After exhausting other methods, collection agencies may turn to wage garnishment to recover balances resulting from a judgment in a lawsuit. Collection firms typically exhaust other methods before using resorting to wage garnishment to recover a debt. A wage garnishment can be complex and must follow specific legal procedures to avoid violating the consumer’s rights.
What is Wage Garnishment?
Wage garnishment is a legal process that requires an employer to withhold a portion of an employee’s earnings to repay a debt. A wage garnishment must be ordered by a court typically after the court issues a judgment in a lawsuit stating the consumer owes a debt. The court doesn’t force a consumer to pay a judgment. Instead it’s up to the judgment creditor—the party who won the lawsuit—to collect payment. They may opt to use wage garnishment if other methods aren’t successful.
Types of Wage Garnishment
There are several types of wage garnishments based on the nature of the debt.
- Creditor garnishments
- Child support and alimony
- Student loans
- State and Federal tax debts
Wage Garnishment Limits
The law protects consumers from having too much of their wages garnished. Regardless of the size of the debt, consumers must be left with a reasonable amount of their earnings to live on, even when they owe debts.
Under Title III of the Consumer Credit Protection Act, or CCPA, wage garnishments can’t be more than 25% of an individual’s disposable earnings or an amount by which disposable income exceeds 30 times the current federal minimum wage, whichever is less. Disposable income is income left after legally mandated deductions, like taxes. (The limit increases to 60% if the garnishment is for child support payments.)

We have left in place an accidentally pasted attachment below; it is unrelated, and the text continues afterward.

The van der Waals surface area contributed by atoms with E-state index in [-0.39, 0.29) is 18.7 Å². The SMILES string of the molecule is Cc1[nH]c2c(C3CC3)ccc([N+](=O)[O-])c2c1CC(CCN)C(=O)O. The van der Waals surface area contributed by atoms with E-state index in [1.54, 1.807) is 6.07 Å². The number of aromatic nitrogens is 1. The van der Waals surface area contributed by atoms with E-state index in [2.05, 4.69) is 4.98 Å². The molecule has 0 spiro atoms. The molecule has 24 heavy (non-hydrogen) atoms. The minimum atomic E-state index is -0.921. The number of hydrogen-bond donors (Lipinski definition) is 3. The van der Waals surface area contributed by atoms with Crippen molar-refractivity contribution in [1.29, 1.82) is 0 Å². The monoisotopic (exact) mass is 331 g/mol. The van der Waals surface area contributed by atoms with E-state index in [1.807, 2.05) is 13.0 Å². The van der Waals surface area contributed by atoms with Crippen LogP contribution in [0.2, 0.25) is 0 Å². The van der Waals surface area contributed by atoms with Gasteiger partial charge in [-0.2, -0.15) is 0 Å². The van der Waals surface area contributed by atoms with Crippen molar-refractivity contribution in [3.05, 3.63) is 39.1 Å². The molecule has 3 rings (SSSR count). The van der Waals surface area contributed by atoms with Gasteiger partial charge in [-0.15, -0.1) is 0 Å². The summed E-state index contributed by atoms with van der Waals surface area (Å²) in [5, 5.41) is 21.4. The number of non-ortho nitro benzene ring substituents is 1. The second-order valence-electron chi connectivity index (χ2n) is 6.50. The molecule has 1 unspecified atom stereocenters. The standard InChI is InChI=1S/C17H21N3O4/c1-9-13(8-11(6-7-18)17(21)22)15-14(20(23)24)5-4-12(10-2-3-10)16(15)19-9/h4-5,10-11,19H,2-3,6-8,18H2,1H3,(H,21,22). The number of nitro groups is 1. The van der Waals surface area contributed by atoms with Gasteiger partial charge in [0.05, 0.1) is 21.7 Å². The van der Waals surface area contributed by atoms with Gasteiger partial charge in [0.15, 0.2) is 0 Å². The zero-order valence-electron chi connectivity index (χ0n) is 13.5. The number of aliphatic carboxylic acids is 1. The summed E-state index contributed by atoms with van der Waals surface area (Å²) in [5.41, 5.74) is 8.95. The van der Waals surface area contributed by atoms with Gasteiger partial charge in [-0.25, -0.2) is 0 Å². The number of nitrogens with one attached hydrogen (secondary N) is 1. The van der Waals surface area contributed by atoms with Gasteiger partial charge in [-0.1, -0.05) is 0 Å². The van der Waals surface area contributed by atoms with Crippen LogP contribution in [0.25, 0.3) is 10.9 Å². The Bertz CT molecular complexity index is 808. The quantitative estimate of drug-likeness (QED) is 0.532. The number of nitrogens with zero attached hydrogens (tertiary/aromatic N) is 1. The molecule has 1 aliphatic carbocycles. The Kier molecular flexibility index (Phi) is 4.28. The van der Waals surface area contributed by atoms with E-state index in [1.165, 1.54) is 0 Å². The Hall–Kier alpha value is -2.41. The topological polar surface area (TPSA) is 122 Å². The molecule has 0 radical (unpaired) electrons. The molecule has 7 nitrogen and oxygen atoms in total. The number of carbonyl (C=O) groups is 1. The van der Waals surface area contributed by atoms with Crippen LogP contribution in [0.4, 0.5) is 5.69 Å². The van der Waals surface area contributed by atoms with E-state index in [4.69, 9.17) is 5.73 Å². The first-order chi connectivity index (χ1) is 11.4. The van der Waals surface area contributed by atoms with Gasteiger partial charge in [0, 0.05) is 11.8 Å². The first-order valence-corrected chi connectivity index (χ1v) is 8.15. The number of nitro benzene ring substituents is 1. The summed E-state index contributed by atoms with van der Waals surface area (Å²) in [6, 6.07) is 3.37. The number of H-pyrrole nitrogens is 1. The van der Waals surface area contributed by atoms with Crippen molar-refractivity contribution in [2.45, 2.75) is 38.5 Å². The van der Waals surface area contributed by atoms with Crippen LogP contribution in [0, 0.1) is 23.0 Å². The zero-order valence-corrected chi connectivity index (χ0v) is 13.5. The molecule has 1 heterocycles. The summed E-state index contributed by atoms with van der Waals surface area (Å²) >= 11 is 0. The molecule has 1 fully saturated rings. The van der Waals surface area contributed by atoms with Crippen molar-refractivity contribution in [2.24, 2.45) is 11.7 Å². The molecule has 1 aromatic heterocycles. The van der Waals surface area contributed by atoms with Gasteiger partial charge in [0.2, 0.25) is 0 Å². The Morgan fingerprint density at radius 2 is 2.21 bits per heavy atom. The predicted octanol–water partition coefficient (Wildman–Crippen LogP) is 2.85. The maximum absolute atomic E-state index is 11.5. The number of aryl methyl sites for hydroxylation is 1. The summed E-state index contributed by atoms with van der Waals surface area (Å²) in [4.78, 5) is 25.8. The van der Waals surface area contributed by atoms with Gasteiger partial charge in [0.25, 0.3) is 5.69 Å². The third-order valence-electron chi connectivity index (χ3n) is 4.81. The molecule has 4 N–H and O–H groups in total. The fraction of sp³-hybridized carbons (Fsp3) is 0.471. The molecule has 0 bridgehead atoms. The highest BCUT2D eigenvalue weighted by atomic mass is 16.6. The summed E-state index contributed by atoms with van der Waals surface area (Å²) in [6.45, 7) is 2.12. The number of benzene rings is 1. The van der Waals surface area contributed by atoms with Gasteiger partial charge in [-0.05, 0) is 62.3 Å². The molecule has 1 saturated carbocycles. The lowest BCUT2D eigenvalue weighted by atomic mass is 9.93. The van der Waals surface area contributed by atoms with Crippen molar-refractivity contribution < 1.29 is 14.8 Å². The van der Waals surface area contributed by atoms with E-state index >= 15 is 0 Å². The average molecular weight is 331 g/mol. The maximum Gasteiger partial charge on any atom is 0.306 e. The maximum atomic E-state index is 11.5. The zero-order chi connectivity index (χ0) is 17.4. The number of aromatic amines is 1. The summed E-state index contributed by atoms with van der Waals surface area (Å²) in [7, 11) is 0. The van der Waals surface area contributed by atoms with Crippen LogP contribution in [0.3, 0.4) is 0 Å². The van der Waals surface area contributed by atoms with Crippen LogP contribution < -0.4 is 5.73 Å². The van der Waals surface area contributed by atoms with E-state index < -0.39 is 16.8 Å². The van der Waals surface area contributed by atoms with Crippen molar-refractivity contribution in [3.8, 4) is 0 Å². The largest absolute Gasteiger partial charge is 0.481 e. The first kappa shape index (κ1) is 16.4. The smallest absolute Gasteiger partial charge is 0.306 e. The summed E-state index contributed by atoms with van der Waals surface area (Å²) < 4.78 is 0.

Many states have also have wage garnishment law that applies to state residents. These laws may set different wage garnishment limits and may even prohibit wage garnishments for creditors and debt collectors. If a state’s law allows for a smaller amount of wages to be garnished than the CCPA, then the state’s law would be used.
Certain types of income are exempt from garnishment. Generally, this includes Federal benefits like:
- Social Security
- Supplemental Security Income
- Veterans’ benefits
- Federal Railroad payments for retirement, unemployment, and sickness
- Civil Service Retirement (CSR) payments
- Federal Employee Retirement System (FERS) payments
Collection Firms and Wage Garnishment
Before resorting to wage garnishment, collection firms typically explore over avenues, like phone calls, text messages, and letters. When other methods prove ineffective, wage garnishment may offer an option for recovery. However, it does require strict documentation and due diligence to avoid violating the law.